Robin McSkimming, who has died aged 73, was inextricably linked to Bearsden by both its politics - he was a local councillor and former provost - and the area's history. McSkimming delighted in chronicling its illustrious past while campaigning to protect and promote its heritage.
He was born in Knightswood on May 8 1937. Evacuated to Millport from 1940 to 1943, his family settled in Bearsden in 1950. Educated at Hillhead High and Glasgow University, from which he graduated with an MA, McSkimming settled upon teaching as a career after two years' National Service with the Education Corps in Wales.
As a geography teacher, he found work at the High School of Glasgow before moving to Allan Glen's School on Cathedral Street as principal teacher. When the school closed in 1987, McSkimming embarked upon several projects before his interest in local politics (he was a founder member of the local Liberals) saw him elected to Bearsden and Milngavie District Council, representing Thorn ward, in 1992. Having also won a seat on Strathclyde Regional Council (for Bearsden), he continued his political career on the newly-created East Dunbartonshire Council and in 1999 was elected provost, serving a four-year term.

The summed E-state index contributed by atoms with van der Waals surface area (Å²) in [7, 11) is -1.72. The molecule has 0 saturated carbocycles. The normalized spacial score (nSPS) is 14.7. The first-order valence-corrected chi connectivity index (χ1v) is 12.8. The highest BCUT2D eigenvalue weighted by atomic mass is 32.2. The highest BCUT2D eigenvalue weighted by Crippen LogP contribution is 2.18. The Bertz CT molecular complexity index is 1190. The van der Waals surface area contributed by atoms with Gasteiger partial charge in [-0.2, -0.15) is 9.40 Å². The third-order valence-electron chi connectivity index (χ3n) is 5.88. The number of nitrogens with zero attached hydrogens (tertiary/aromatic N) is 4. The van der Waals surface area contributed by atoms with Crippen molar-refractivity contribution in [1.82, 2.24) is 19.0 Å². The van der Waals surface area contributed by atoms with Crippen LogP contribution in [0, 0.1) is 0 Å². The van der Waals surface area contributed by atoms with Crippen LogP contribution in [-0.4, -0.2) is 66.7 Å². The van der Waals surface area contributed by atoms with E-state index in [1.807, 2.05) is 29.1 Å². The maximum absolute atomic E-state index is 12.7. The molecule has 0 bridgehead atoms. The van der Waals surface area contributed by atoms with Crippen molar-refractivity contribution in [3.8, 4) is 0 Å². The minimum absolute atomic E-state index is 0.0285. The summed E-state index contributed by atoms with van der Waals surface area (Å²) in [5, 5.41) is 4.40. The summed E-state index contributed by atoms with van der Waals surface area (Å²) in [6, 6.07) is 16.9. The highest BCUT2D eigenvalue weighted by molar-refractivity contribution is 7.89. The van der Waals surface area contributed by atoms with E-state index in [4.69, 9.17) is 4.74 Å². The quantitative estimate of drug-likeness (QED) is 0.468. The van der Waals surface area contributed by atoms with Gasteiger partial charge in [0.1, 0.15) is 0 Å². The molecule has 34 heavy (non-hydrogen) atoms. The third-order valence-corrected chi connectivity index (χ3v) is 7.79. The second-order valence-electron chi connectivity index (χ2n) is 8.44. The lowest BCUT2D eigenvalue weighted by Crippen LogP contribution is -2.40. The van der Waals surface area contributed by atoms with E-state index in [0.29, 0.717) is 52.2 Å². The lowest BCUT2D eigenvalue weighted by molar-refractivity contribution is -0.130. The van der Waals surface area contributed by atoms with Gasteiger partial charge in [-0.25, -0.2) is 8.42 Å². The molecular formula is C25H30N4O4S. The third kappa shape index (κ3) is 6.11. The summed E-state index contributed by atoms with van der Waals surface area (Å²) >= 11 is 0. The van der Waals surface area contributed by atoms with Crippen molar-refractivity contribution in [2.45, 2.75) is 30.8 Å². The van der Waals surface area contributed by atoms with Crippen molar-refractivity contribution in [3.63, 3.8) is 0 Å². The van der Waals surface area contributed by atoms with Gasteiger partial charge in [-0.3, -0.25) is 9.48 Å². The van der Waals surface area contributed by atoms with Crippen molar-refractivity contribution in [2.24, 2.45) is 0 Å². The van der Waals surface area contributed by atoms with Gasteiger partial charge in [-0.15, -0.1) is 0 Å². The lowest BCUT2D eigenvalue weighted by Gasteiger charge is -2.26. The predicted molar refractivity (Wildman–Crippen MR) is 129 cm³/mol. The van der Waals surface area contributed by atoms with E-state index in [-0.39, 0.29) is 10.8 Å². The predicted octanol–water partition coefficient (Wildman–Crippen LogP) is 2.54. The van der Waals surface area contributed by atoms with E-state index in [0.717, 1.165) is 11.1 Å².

But with McSkimming, it was a case of once a teacher, always a teacher. Council colleagues regularly found themselves upbraided for not using the Queen's English during council meetings. A stickler when it came to grammar, punctuation and spelling, council staff learned to keep standards high. His impeccable spoken English also made him a valued contributor to the Cue and Review recording service for the blind.
On retirement from the council in 2003, McSkimming indulged his enthusiasm for local history, giving talks to local groups and supporting the Milngavie Local History Study Group. The past was, however, a long- standing passion. In 1978 he had scripted and produced a short film called Bishop's Mill, a visual record of one of Glasgow's oldest industrial sites, then under threat of demolition.
McSkimming was thrilled when UNESCO designated the Antonine Wall a World Heritage site. As he commented at the time: "Bearsden now has even more to attract visitors, a World Heritage site, a category-A church (New Kilpatrick), Art Deco houses in Kilmardinny, and in Westerton a fine example of a garden suburb. Not bad, eh?"
In the 1970s, he updated New Kilpatrick's official history, while serving as an elder for more than 40 years, forging lifelong friendships in the church's youth fellowship and becoming a popular leader of the senior Sunday school. He also had a keen interest in fine art, particularly pottery and paintings.